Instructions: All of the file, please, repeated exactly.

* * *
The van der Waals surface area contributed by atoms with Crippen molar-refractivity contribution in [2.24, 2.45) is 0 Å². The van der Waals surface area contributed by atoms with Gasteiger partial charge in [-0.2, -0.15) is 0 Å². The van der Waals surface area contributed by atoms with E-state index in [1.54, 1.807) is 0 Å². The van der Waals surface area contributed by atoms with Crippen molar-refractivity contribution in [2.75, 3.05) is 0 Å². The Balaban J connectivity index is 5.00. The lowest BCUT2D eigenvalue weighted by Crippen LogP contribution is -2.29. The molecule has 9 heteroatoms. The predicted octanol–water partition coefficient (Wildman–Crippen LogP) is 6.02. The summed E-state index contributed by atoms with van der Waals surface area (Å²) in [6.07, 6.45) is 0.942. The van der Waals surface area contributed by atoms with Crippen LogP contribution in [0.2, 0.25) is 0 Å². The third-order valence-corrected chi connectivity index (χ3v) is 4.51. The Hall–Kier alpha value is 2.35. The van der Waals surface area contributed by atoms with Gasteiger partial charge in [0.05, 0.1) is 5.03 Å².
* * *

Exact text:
The van der Waals surface area contributed by atoms with Crippen molar-refractivity contribution in [2.24, 2.45) is 0 Å². The van der Waals surface area contributed by atoms with Gasteiger partial charge in [-0.2, -0.15) is 0 Å². The van der Waals surface area contributed by atoms with E-state index in [1.54, 1.807) is 0 Å². The van der Waals surface area contributed by atoms with Crippen molar-refractivity contribution in [2.75, 3.05) is 0 Å². The Balaban J connectivity index is 5.00. The lowest BCUT2D eigenvalue weighted by Crippen LogP contribution is -2.29. The molecule has 9 heteroatoms. The predicted octanol–water partition coefficient (Wildman–Crippen LogP) is 6.02. The summed E-state index contributed by atoms with van der Waals surface area (Å²) in [6.07, 6.45) is 0.942. The van der Waals surface area contributed by atoms with Crippen LogP contribution in [0.2, 0.25) is 0 Å². The third-order valence-corrected chi connectivity index (χ3v) is 4.51. The Hall–Kier alpha value is 2.35. The van der Waals surface area contributed by atoms with Gasteiger partial charge in [0.05, 0.1) is 5.03 Å².